Thursday, May 20, 2010

Tea Party Problems: Kentucky's Rand Paul Stumbles on Civil Rights

Tea Party types say they want smaller government. But what happens when smaller government leads to, say, racial discrimination and violations of civil rights?

Ah, there's the rub. 

Kentucky Republicans voted Tuesday to put Rand Paul on the ballot for the U.S. Senate. But Paul, a small government Tea Party guy, now has to explain his views, some of which are, well, way out in right field. 

Should owners of lunch counters be forced to serve blacks if they don't want to? The rest of the nation settled this question in the 1960s, but Paul isn't so sure. Oh no. Since they are private businesses, maybe they should be allowed to discriminate—so he says.

Newsweek's Howard Fineman puts it this way:
[If Paul] doesn't immediately apologize for holding his victory rally at a private club—and doesn't abandon his opposition to the 1964 Civil Rights Act—then he will not only pollute the Tea Party, he will severely damage the GOP's chances of winning control of either the House or Senate this fall.
This is only one of Paul's retrograde views, now causing him and the Tea Party boys and the GOP considerable grief. Read a full report here.

UPDATE: Paul has now reversed himself, flipping on his opposition to the 1964 Civil Rights Act. So much for those Tea Party principles. He caved!


Tulsan said...

It would be great if, after bumping off the anointed GOP candidate, he bumps himself off.

But he's taken his first step toward being a real politician.

Anonymous said...

Back in the 60's when I was a high school student in segregated St. Joseph, Michigan, a of us white folks were saying the same thing about forced racial integration.
The federal government didn't have the constitutional right to force private lunch counters to open up to blacks.

40 years later I am happy to say I am glad the government wasn't listening to me.

Perhaps if this were 1960 Rand Pauls comments would make perfect sense.

But with the advantage of hindsight, our country is so much better off today because President Johnson sent in troops to force Americans to treat blacks like human beings.

Tulsan said...

I think Rand Paul is principled, but clueless.

He would have found much support in the unprincipled, but canny Deep South in the 1960s, like Goldwater did.

"Canny" in seeing where the principled guy's principles would take him, and liking that direction.

Just like George Wallace's pseudo-principle of "states rights" would have supported continued practices of racism. In his case, the principle was chosen for this very purpose.

In Paul's case, I don't think he chose the principle that way, but the results are the same.

Lots of other folks suddenly become principled once they realize that it gives them intellectual cover for their knuckle-dragging beliefs.

Tulsan said...

Is Rand Paul innocent or ignorant? Maybe, or possibly something else.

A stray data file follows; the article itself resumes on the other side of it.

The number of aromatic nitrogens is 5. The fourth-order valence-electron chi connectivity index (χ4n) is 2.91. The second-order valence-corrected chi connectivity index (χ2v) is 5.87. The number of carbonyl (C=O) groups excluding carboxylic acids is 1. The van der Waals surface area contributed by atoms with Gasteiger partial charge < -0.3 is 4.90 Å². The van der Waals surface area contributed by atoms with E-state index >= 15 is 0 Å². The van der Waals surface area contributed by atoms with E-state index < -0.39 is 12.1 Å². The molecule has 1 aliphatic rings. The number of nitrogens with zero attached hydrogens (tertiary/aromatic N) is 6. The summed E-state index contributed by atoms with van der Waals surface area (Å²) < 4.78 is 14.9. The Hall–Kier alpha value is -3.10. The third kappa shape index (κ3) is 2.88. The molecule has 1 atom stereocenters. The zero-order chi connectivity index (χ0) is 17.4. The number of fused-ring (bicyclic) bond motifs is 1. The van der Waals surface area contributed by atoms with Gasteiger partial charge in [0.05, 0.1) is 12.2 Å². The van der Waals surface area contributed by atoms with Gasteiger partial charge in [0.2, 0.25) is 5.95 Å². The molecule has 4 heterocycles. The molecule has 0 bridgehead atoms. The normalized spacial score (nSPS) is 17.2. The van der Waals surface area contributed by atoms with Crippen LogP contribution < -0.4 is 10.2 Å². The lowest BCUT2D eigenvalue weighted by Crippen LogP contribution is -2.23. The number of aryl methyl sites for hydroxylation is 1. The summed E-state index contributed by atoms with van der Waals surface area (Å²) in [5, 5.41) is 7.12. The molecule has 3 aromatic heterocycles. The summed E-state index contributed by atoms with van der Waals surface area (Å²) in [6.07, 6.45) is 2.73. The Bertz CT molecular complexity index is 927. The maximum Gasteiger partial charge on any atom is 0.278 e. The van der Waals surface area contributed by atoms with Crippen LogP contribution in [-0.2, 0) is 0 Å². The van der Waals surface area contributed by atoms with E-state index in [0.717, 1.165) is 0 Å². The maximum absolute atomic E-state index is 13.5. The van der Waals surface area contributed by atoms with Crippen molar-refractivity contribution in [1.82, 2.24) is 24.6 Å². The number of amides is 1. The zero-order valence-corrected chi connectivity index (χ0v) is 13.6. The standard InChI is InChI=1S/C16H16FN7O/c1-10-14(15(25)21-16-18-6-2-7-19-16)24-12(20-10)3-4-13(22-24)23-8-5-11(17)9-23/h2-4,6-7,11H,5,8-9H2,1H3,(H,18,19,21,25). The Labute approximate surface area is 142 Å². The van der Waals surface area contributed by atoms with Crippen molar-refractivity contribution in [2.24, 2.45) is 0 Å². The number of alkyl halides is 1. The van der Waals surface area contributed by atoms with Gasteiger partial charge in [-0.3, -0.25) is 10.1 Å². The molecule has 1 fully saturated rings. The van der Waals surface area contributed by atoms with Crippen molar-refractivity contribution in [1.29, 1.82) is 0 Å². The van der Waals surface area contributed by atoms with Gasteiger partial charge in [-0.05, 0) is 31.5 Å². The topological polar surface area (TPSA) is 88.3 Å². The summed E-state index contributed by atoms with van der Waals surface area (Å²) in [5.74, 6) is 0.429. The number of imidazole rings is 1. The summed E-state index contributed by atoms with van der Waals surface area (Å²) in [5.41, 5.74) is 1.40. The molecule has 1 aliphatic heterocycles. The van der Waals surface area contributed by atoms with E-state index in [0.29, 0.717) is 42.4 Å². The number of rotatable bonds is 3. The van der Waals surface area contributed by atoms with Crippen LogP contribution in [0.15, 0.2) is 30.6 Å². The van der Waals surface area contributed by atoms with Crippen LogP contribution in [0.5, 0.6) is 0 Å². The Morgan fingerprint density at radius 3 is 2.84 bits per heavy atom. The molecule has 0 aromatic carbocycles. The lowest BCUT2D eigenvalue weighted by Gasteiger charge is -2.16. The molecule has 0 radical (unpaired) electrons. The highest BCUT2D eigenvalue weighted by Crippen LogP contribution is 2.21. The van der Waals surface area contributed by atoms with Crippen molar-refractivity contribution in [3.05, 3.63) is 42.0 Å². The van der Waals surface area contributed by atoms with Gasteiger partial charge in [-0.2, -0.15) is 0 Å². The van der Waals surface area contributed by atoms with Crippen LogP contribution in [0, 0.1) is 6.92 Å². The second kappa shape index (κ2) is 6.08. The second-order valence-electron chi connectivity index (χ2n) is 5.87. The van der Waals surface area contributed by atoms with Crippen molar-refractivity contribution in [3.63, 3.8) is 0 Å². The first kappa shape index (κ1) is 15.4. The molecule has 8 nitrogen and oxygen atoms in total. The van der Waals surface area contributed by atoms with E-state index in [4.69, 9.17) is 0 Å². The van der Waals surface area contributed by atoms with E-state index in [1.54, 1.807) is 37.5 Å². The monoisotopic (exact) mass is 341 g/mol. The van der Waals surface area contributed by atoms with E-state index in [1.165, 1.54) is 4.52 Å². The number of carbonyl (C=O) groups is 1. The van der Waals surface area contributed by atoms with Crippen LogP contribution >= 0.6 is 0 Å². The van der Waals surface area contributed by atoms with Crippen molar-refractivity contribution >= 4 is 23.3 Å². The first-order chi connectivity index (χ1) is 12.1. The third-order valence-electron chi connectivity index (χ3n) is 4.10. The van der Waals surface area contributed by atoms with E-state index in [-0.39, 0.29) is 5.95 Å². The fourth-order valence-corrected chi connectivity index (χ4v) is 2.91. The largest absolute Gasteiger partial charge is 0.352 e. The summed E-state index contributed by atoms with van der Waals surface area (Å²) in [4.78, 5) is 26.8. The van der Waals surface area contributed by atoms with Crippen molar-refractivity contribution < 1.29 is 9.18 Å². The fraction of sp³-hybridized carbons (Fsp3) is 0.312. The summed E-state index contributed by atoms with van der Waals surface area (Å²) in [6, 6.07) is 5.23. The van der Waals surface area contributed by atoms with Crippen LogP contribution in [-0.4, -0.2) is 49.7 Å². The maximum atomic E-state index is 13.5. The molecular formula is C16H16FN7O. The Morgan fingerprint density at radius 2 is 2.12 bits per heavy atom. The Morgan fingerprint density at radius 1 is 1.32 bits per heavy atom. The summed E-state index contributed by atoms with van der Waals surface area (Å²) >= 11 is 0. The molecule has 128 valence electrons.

"One of the unfortunately unquestioned aspects of the argument that folks Paul aren’t racists so much as strict ideologues is it buys into the assumption that the ideologies we support and values we hold just exist, as if they were assigned to us randomly at birth. This doesn’t actually comport well with reality. Most people’s values derive from their ideas of what the world should be like. A common exercise with activists in trying to get them to clarify what their values are and how to fight for them is to have them picture the world they want. What they picture can be used to figure out what they value. (For instance, I picture a world where people are unrestrained by prejudice to live full and meaningful lives.) Therefore, if their values just so happen to create a world marked by racial segregation and most wealth being held in the hands of the few, and most of the people who benefit from these values are people who look like those who hold them, then it’s a safe assumption that they chose their values to achieve these ends.

"Which isn’t to say that people can’t make mistakes, or incorrectly think that value X will lead to result Y. However, when presented with historical evidence that their assumptions---in this case that free enterprise would automatically desegregate---are incorrect, if they persist in arguing otherwise, they are being willfully ignorant."

Anonymous said...

What a funny blog. I see a whole of folks with no principles of their own looking to government to legislate your principles, thinking the whole rest of the world needs to be forces to live a certain way also.

Rand Paul is exactly right in his position and a lot of others. Obviously those with no principles need to be "lawed" into doing what is right. The rest of will eventually get it right without governments meddling.

Tulsan said...

The U.S. had been "getting it wrong" about civil rights for many years before 1964.

Do you believe that the South would have started treating blacks humanely with no law behind them?

Then again, maybe a lot of white folks prefer the pre-Civil Rights era. Teabaggers, for example.